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BioCop - New Technologies to Screen Multiple Contaminants in Foods
Shell Fish

The Project

The Project Summary
Summary of the BioCop project.
The Project Objectives
Objectives of the BioCop project.
BioCop Structure
Shows the structure of the BioCop project and the organisations involved.
Work Packages
Information on the 13 different BioCop Work Packages.
Benefits to the Consumer
Benefits of the BioCop programme for Consumers.
Benefits for Scientists
Benefits of the BioCop programme for Scientists.
Benefits to the Food Industry
Benefits of the BioCop programme to the Food Industry.
Current BioCop vacancies.
unlabeled Carton

The Project

Monitoring for Chemical Contaminant monitoring in foodstuffs is a highly important and complex issue. A huge investment in time and effort is placed on these activities by regulatory and industrial laboratories. As fresh demands from consumers and regulators grow to improve the food quality and safety, the need for improved technologies has never been greater. BioCop's innovative techniques will screen for multiple chemical contaminants in food to better support and ensure this goal.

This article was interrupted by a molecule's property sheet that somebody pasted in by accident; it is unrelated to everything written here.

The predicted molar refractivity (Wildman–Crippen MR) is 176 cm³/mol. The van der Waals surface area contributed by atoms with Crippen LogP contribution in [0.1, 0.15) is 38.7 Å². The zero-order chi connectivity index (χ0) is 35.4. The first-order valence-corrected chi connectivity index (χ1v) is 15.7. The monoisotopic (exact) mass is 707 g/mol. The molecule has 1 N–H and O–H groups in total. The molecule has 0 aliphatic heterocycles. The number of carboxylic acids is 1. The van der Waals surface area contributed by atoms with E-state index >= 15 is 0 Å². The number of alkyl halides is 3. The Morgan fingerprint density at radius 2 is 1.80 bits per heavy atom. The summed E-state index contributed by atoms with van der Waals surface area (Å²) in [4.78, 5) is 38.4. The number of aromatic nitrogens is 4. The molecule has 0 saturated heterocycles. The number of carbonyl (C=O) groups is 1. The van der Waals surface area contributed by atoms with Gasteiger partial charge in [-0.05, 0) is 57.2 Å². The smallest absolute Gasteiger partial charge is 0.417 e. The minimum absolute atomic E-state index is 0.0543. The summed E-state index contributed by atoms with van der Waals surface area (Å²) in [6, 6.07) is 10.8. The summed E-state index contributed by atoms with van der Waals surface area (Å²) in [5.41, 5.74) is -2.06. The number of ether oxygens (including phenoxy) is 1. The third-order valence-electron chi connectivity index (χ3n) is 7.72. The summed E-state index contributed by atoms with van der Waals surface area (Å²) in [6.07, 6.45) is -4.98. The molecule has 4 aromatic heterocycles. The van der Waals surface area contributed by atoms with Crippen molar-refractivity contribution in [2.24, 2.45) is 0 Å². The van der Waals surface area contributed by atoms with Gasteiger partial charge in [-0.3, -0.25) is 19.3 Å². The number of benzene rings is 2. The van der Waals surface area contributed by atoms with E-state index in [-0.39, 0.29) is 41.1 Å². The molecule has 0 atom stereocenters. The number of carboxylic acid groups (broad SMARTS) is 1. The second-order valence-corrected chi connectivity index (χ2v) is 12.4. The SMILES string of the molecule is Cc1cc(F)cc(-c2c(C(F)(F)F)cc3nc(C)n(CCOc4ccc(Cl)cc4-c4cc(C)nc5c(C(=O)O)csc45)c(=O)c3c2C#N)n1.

The BioCop project has been constructed to supply regulators, consumers and industry with long-term solutions to the complex problems associated with chemical contaminant monitoring.

Rapid and efficient transcriptomics, proteomics and biosensor-based technologies are being developed in BioCop. These new systems will measure the effect of the contaminant(s) rather than single target compound concentrations. The 'biomarker and fingerprinting' concept is key to this strategy. Substantial advances in sample preparation will be achieved using novel procedures such as aptamers, microwave-assisted extraction and pressurised liquid extraction. Developed technologies will be validated to ensure that they meet the required standards. BioCop's industrial partners will commercialise these new technologies and the prototypes developed will be rigorously tested.

These new systems will be able to detect pesticides (organochlorines, stobilurins), heavy metals (lead, mercury), natural toxins produced by shellfish (paralytic shellfish poisons) and fungi (trichothecenes), therapeutic drugs (hormonal growth promoters, quinolone antimicrobials) and endocrine disrupters (phytoestrogens)...

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